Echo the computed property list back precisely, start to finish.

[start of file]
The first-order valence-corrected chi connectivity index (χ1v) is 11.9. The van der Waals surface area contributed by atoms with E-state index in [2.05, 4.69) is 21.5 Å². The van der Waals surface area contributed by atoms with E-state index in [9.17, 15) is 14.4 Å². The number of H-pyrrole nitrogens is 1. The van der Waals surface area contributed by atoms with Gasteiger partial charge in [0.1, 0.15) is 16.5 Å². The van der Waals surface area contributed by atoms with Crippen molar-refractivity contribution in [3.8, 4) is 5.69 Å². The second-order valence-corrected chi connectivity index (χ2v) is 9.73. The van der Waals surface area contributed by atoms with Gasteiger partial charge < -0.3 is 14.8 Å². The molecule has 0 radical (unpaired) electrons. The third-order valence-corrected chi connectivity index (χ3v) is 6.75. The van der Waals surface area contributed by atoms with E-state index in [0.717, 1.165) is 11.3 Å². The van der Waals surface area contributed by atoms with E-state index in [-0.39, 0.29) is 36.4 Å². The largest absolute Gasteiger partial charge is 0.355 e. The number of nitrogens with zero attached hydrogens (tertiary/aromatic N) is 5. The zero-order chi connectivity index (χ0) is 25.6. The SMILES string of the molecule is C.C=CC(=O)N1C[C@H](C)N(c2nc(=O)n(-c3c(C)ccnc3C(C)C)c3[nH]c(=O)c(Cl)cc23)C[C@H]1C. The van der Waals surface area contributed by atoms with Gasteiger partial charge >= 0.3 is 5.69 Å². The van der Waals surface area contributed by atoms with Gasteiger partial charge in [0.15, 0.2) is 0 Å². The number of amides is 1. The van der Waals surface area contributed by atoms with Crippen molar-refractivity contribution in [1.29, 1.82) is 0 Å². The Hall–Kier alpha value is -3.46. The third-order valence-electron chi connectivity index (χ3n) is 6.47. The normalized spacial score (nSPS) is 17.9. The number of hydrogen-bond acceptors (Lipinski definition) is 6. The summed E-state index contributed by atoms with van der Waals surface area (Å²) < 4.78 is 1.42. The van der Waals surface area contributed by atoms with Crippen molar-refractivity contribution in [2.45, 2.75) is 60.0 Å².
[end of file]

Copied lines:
The first-order valence-corrected chi connectivity index (χ1v) is 11.9. The van der Waals surface area contributed by atoms with E-state index in [2.05, 4.69) is 21.5 Å². The van der Waals surface area contributed by atoms with E-state index in [9.17, 15) is 14.4 Å². The number of H-pyrrole nitrogens is 1. The van der Waals surface area contributed by atoms with Gasteiger partial charge in [0.1, 0.15) is 16.5 Å². The van der Waals surface area contributed by atoms with Crippen molar-refractivity contribution in [3.8, 4) is 5.69 Å². The second-order valence-corrected chi connectivity index (χ2v) is 9.73. The van der Waals surface area contributed by atoms with Gasteiger partial charge < -0.3 is 14.8 Å². The molecule has 0 radical (unpaired) electrons. The third-order valence-corrected chi connectivity index (χ3v) is 6.75. The van der Waals surface area contributed by atoms with E-state index in [0.717, 1.165) is 11.3 Å². The van der Waals surface area contributed by atoms with E-state index in [-0.39, 0.29) is 36.4 Å². The largest absolute Gasteiger partial charge is 0.355 e. The number of nitrogens with zero attached hydrogens (tertiary/aromatic N) is 5. The zero-order chi connectivity index (χ0) is 25.6. The SMILES string of the molecule is C.C=CC(=O)N1C[C@H](C)N(c2nc(=O)n(-c3c(C)ccnc3C(C)C)c3[nH]c(=O)c(Cl)cc23)C[C@H]1C. The van der Waals surface area contributed by atoms with Gasteiger partial charge >= 0.3 is 5.69 Å². The van der Waals surface area contributed by atoms with Gasteiger partial charge in [0.15, 0.2) is 0 Å². The number of amides is 1. The van der Waals surface area contributed by atoms with Crippen molar-refractivity contribution in [1.29, 1.82) is 0 Å². The Hall–Kier alpha value is -3.46. The third-order valence-electron chi connectivity index (χ3n) is 6.47. The normalized spacial score (nSPS) is 17.9. The number of hydrogen-bond acceptors (Lipinski definition) is 6. The summed E-state index contributed by atoms with van der Waals surface area (Å²) < 4.78 is 1.42. The van der Waals surface area contributed by atoms with Crippen molar-refractivity contribution in [2.45, 2.75) is 60.0 Å².